I should have caught this days ago, but didn't:
...In the immediate aftermath of Pearl Harbor, [Walter] Reuther, then head of the [UAW] union's General Motors division, came up with a detailed plan for converting auto plants to defense factories more quickly than the industry's leaders did. At the end of the war, he led a strike at GM with a set of demands that included putting union and public representatives on GM's board ...
In 1949, a pamphlet was published that argued that the American auto industry should pursue a different direction. Titled "A Small Car Named Desire," the pamphlet suggested that Detroit not put all its bets on bigness, that a substantial share of American consumers would welcome smaller cars that cost less and burned fuel more efficiently.
The pamphlet's author was the research department of the United Auto Workers ...
The UAW not only built the American middle class but helped engender every movement at the center of American liberalism today -- which is one reason that conservatives have always held the union in particular disdain ...
Now you can believe what Meyerson writes, or you can dismiss him as another pinko lib, but here's the reality of what's going on today:
For the past thirty years, there has been a general philosopy that everybody would be better off if "government got out of the way." If regulations were lightened or, better yet, eliminated.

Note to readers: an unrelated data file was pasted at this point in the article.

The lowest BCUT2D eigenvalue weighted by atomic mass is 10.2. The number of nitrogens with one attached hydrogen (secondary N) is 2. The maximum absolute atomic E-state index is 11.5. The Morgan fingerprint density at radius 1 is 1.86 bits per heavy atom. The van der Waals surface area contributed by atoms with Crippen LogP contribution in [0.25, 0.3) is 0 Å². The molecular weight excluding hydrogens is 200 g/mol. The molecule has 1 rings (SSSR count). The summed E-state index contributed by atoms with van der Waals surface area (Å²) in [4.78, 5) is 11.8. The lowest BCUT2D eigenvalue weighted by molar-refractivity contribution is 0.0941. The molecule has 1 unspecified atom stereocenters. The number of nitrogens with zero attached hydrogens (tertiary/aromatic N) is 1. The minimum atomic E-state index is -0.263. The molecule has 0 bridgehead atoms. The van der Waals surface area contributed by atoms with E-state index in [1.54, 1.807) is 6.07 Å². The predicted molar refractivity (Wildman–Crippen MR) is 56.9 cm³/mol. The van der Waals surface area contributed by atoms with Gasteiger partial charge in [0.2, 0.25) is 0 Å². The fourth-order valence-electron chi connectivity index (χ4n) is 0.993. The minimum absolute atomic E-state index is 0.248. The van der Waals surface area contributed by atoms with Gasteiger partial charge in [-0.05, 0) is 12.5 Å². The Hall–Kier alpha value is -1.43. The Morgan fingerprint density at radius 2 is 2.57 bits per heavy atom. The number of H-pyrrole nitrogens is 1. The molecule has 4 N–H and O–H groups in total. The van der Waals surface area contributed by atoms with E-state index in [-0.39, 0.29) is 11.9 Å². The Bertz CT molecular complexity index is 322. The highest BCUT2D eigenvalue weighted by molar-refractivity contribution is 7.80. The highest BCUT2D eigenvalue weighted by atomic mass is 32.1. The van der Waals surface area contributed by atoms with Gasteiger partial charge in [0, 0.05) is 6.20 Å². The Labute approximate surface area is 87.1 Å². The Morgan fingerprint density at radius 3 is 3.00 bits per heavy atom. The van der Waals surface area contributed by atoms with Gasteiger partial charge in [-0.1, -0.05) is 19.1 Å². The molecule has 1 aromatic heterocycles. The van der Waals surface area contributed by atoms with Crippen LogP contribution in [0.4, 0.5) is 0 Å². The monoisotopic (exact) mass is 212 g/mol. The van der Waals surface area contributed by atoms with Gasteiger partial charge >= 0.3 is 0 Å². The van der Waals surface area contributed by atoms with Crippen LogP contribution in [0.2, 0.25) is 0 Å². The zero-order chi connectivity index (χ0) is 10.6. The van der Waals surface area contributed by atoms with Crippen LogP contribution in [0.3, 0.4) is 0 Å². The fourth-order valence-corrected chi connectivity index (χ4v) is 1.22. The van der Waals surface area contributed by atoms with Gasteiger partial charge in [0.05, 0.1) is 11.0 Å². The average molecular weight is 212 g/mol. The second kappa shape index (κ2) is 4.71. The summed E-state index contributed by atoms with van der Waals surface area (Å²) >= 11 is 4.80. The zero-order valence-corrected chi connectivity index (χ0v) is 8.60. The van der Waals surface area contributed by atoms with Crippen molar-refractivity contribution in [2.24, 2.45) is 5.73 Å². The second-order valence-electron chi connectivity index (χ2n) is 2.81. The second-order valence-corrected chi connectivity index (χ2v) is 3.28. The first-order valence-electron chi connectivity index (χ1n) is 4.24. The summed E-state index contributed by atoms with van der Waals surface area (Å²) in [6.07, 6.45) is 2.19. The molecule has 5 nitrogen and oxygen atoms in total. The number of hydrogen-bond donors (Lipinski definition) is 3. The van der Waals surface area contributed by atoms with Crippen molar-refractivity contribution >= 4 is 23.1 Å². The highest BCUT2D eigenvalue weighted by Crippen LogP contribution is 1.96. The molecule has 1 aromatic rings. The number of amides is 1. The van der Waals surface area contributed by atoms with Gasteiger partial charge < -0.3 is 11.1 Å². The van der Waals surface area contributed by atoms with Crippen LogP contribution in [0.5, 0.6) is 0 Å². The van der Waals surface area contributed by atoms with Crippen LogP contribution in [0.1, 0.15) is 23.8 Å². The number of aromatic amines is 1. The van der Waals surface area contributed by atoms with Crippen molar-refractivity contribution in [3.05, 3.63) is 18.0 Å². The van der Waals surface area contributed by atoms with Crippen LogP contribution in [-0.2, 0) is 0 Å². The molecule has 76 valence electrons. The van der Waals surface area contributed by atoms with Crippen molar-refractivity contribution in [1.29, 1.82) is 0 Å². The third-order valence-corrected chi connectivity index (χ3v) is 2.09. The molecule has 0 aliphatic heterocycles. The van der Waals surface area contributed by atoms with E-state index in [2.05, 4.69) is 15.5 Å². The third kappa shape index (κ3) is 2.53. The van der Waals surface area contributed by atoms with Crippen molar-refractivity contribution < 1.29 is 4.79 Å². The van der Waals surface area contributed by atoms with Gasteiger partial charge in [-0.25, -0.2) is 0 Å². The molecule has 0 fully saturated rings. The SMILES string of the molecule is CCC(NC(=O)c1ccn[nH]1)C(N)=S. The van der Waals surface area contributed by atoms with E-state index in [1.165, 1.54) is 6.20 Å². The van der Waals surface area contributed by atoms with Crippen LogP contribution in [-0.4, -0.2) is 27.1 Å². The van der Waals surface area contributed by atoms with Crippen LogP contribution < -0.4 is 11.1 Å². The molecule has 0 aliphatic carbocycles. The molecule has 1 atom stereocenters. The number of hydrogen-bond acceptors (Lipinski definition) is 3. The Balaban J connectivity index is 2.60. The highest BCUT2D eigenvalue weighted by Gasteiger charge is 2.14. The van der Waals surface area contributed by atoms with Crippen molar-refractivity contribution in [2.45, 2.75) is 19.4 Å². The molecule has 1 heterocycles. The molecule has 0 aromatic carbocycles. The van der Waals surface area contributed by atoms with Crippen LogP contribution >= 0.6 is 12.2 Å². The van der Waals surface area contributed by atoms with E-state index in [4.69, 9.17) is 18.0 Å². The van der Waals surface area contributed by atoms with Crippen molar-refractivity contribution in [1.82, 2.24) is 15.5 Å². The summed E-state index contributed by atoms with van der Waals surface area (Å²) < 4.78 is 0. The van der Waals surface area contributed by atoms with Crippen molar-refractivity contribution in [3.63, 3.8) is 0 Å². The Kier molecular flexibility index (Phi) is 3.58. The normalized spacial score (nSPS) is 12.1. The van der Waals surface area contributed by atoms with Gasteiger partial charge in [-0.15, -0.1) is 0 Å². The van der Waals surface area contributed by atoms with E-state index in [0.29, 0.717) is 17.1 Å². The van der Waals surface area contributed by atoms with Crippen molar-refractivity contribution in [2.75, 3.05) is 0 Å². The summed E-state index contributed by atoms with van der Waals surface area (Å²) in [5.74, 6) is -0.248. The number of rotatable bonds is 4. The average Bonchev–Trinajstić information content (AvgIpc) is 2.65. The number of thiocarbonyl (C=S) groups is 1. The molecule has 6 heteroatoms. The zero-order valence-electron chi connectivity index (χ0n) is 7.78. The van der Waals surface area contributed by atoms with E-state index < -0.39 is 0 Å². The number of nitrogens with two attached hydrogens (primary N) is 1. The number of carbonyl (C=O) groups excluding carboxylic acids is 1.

If market forces were allowed to work their magic and make the country bigger, better, and richer. No need for regulation or any horrid redistribution of wealth. Markets were magical ... and self-correcting.
Republicans believed it. Lots of Democrats believed it.
And here we are.
The financial and economic crash of 2008, the worst in over 75 years, is a major geopolitical setback for the United States and Europe. Over the medium term, Washington and European governments will have neither the resources nor the economic credibility to play the role in global affairs that they otherwise would have played. These weaknesses will eventually be repaired, but in the interim, they will accelerate trends that are shifting the world's center of gravity away from the United States.
A brutal recession is unfolding in the United States, Europe, and probably Japan -- a recession likely to be more harmful than the slump of 1981-82. The current financial crisis has deeply frightened consumers and businesses, and in response they have sharply retrenched. In addition, the usual recovery tools used by governments -- monetary and fiscal stimuli -- will be relatively ineffective under the circumstances ...
So how the hell did we get here? How did it come to this?
There were lots of causes; here are a few of the major drivers of the debacle: